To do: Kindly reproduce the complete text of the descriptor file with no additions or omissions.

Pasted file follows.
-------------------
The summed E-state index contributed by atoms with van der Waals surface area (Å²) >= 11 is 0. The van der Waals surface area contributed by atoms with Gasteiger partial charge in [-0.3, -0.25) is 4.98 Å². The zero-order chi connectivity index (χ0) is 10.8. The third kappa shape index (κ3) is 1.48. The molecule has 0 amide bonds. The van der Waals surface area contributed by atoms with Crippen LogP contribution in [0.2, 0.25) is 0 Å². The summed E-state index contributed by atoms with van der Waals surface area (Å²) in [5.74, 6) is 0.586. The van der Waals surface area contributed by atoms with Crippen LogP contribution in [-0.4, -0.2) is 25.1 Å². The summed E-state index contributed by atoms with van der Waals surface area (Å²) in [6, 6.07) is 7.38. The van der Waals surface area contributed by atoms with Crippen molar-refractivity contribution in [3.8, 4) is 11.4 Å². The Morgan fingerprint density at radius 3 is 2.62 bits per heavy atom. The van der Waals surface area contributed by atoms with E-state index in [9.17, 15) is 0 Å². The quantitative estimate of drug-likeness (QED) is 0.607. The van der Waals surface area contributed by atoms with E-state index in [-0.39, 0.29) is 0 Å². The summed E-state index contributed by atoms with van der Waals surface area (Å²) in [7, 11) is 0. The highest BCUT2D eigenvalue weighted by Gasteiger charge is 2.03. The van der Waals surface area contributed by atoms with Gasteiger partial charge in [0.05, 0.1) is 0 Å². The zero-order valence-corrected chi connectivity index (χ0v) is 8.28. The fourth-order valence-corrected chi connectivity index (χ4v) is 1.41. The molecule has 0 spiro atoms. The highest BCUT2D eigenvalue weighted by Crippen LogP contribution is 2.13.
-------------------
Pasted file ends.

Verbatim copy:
The summed E-state index contributed by atoms with van der Waals surface area (Å²) >= 11 is 0. The van der Waals surface area contributed by atoms with Gasteiger partial charge in [-0.3, -0.25) is 4.98 Å². The zero-order chi connectivity index (χ0) is 10.8. The third kappa shape index (κ3) is 1.48. The molecule has 0 amide bonds. The van der Waals surface area contributed by atoms with Crippen LogP contribution in [0.2, 0.25) is 0 Å². The summed E-state index contributed by atoms with van der Waals surface area (Å²) in [5.74, 6) is 0.586. The van der Waals surface area contributed by atoms with Crippen LogP contribution in [-0.4, -0.2) is 25.1 Å². The summed E-state index contributed by atoms with van der Waals surface area (Å²) in [6, 6.07) is 7.38. The van der Waals surface area contributed by atoms with Crippen molar-refractivity contribution in [3.8, 4) is 11.4 Å². The Morgan fingerprint density at radius 3 is 2.62 bits per heavy atom. The van der Waals surface area contributed by atoms with E-state index in [9.17, 15) is 0 Å². The quantitative estimate of drug-likeness (QED) is 0.607. The van der Waals surface area contributed by atoms with E-state index in [-0.39, 0.29) is 0 Å². The summed E-state index contributed by atoms with van der Waals surface area (Å²) in [7, 11) is 0. The highest BCUT2D eigenvalue weighted by Gasteiger charge is 2.03. The van der Waals surface area contributed by atoms with Gasteiger partial charge in [0.05, 0.1) is 0 Å². The zero-order valence-corrected chi connectivity index (χ0v) is 8.28. The fourth-order valence-corrected chi connectivity index (χ4v) is 1.41. The molecule has 0 spiro atoms. The highest BCUT2D eigenvalue weighted by Crippen LogP contribution is 2.13.